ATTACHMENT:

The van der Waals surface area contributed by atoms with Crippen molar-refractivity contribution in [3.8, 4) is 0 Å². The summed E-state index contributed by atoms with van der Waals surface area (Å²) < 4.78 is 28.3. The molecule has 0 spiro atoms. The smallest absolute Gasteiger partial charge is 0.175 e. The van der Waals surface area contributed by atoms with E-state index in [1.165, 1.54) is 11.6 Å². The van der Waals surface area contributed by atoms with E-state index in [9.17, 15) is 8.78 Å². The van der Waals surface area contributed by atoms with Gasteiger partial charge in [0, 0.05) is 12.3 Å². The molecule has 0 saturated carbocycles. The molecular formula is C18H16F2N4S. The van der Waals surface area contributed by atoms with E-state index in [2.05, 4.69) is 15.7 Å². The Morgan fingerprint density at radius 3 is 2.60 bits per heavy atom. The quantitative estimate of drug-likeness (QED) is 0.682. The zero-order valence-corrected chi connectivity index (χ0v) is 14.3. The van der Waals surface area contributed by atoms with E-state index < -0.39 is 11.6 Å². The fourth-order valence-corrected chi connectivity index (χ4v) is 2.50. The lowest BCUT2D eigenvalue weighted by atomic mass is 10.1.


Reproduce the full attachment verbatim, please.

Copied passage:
The van der Waals surface area contributed by atoms with Crippen molar-refractivity contribution in [3.8, 4) is 0 Å². The summed E-state index contributed by atoms with van der Waals surface area (Å²) < 4.78 is 28.3. The molecule has 0 spiro atoms. The smallest absolute Gasteiger partial charge is 0.175 e. The van der Waals surface area contributed by atoms with E-state index in [1.165, 1.54) is 11.6 Å². The van der Waals surface area contributed by atoms with E-state index in [9.17, 15) is 8.78 Å². The van der Waals surface area contributed by atoms with Gasteiger partial charge in [0, 0.05) is 12.3 Å². The molecule has 0 saturated carbocycles. The molecular formula is C18H16F2N4S. The van der Waals surface area contributed by atoms with E-state index in [2.05, 4.69) is 15.7 Å². The Morgan fingerprint density at radius 3 is 2.60 bits per heavy atom. The quantitative estimate of drug-likeness (QED) is 0.682. The zero-order valence-corrected chi connectivity index (χ0v) is 14.3. The van der Waals surface area contributed by atoms with E-state index < -0.39 is 11.6 Å². The fourth-order valence-corrected chi connectivity index (χ4v) is 2.50. The lowest BCUT2D eigenvalue weighted by atomic mass is 10.1.